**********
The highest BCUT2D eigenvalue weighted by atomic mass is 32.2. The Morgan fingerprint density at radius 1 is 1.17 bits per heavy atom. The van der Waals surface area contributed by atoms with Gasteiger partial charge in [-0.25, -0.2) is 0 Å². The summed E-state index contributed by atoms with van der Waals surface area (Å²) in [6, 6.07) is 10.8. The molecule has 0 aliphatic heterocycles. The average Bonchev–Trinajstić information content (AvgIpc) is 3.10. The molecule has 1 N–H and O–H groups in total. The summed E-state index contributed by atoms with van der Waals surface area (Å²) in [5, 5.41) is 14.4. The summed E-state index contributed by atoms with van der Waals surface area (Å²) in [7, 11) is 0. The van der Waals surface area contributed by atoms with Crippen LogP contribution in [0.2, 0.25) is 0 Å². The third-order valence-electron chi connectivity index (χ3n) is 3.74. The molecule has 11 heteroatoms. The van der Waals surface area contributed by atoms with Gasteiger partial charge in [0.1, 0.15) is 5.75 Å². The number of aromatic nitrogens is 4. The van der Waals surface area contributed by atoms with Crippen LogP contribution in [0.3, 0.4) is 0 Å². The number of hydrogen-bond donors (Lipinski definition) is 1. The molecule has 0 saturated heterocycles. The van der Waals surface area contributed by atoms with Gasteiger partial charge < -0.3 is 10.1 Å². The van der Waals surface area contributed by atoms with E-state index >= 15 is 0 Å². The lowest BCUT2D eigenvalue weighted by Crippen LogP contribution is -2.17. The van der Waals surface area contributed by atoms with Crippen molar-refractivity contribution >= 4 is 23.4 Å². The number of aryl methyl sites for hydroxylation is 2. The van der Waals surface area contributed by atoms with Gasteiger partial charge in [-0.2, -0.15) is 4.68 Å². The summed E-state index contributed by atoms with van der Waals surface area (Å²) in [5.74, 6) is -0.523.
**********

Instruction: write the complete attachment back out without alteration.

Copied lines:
The highest BCUT2D eigenvalue weighted by atomic mass is 32.2. The Morgan fingerprint density at radius 1 is 1.17 bits per heavy atom. The van der Waals surface area contributed by atoms with Gasteiger partial charge in [-0.25, -0.2) is 0 Å². The summed E-state index contributed by atoms with van der Waals surface area (Å²) in [6, 6.07) is 10.8. The molecule has 0 aliphatic heterocycles. The average Bonchev–Trinajstić information content (AvgIpc) is 3.10. The molecule has 1 N–H and O–H groups in total. The summed E-state index contributed by atoms with van der Waals surface area (Å²) in [5, 5.41) is 14.4. The summed E-state index contributed by atoms with van der Waals surface area (Å²) in [7, 11) is 0. The van der Waals surface area contributed by atoms with Crippen LogP contribution in [0.2, 0.25) is 0 Å². The third-order valence-electron chi connectivity index (χ3n) is 3.74. The molecule has 11 heteroatoms. The van der Waals surface area contributed by atoms with Gasteiger partial charge in [0.1, 0.15) is 5.75 Å². The number of aromatic nitrogens is 4. The van der Waals surface area contributed by atoms with Crippen LogP contribution in [0.3, 0.4) is 0 Å². The number of hydrogen-bond donors (Lipinski definition) is 1. The molecule has 0 saturated heterocycles. The van der Waals surface area contributed by atoms with Gasteiger partial charge < -0.3 is 10.1 Å². The van der Waals surface area contributed by atoms with E-state index >= 15 is 0 Å². The lowest BCUT2D eigenvalue weighted by Crippen LogP contribution is -2.17. The van der Waals surface area contributed by atoms with Crippen molar-refractivity contribution >= 4 is 23.4 Å². The number of aryl methyl sites for hydroxylation is 2. The van der Waals surface area contributed by atoms with Gasteiger partial charge in [-0.2, -0.15) is 4.68 Å². The summed E-state index contributed by atoms with van der Waals surface area (Å²) in [5.74, 6) is -0.523.